November 5, 2010
NIA Projects Future U.S. Food Price Increases
The National Inflation Association today announced the release of its report about NIA's projections of future U.S. food price increases due to the massive monetary inflation being created by the Federal Reserve's $600 billion quantitative easing. This report was written by NIA's President Gerard Adams, who believes food inflation will take over in 2011 as America's greatest crisis. According to Mr. Adams, making mortgage payments will soon be the last thing on the minds of all Americans. We currently have a currency crisis that could soon turn into hyperinflation and a complete societal collapse.
"For every economic problem the U.S. government tries to solve, it always creates two or three much larger catastrophes in the process," said Adams. "Just like we predicted this past December, the U.S. dollar index bounced in early 2010 and has been in free-fall ever since. Bernanke's QE2 will likely accelerate this free-fall into a complete U.S. dollar rout," warned Adams.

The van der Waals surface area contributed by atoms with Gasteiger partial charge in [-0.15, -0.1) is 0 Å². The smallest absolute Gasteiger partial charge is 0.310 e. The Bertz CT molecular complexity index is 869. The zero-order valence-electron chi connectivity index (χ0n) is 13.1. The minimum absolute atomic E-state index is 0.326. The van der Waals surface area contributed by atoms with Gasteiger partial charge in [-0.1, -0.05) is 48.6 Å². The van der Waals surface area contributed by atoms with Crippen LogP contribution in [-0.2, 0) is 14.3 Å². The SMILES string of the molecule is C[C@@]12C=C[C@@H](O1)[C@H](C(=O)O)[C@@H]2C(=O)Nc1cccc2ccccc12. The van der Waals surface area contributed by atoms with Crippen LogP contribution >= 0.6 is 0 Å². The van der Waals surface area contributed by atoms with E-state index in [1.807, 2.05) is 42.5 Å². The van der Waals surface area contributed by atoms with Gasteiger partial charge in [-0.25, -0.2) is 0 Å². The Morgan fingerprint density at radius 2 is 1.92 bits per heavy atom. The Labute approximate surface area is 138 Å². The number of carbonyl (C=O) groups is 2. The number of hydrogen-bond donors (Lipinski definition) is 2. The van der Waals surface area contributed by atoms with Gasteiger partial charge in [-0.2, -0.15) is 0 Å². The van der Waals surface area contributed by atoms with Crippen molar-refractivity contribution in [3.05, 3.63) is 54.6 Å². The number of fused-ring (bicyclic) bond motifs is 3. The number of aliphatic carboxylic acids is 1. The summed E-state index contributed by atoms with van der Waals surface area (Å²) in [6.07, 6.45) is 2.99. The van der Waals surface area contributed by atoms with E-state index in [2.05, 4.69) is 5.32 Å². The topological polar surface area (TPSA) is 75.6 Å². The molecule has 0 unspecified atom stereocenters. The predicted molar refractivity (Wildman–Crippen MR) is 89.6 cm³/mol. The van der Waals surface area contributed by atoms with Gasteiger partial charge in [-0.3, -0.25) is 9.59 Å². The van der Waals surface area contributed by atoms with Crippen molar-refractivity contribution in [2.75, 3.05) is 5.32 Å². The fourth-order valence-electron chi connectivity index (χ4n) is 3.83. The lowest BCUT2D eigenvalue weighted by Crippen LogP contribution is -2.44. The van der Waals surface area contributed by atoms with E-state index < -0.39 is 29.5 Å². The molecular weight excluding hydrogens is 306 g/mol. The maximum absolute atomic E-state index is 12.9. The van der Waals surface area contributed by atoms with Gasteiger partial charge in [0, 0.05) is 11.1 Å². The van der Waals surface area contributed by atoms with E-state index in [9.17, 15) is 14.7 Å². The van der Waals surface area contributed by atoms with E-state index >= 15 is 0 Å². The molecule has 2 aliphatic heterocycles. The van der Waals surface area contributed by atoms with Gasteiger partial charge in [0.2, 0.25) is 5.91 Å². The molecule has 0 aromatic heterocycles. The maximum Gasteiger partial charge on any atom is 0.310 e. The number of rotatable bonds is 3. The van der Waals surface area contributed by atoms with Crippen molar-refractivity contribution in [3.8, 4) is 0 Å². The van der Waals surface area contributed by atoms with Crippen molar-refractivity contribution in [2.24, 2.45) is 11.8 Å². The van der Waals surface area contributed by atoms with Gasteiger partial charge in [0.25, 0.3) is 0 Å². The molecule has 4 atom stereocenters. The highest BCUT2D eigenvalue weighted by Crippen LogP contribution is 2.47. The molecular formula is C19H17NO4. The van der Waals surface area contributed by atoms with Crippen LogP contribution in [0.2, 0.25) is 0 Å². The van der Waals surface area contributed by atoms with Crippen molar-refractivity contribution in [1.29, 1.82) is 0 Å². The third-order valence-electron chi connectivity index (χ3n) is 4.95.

NIA projects that at the average U.S. grocery store it will soon cost $11.43 for one ear of corn, $23.05 for a 24 oz loaf of wheat bread, $62.21 for a 32 oz package of Domino Granulated Sugar, $24.31 for a 32 fl oz container of soy milk, $77.71 for a 11.30 oz container of Folgers Classic Roast Coffee, $45.71 for a 64 fl oz container of Minute Maid Orange Juice, and $15.50 for a Hershey's Milk Chocolate 1.55 oz candy bar. NIA also projects that by the end of this decade, a plain white men's cotton t-shirt at Wal-Mart will cost $55.57.
NIA's special U.S. food price projection report is now available to download for free by clicking here.
The report highlights how despite cotton rising by 54%, corn rising by 29%, soybeans rising by 22%, orange juice rising by 17%, and sugar rising by 51% during the months of September and October alone, these huge commodity price increases have yet to make their way into America's grocery stores because corporations have been reluctant to pass these price increases along to the consumer. In today's dismal economy, no retailer wants to be the first to dramatically raise food prices. However, NIA expects all retailers to soon substantially raise food prices at the same time, which will ensure that this Holiday shopping season will be the worst in recorded American history.
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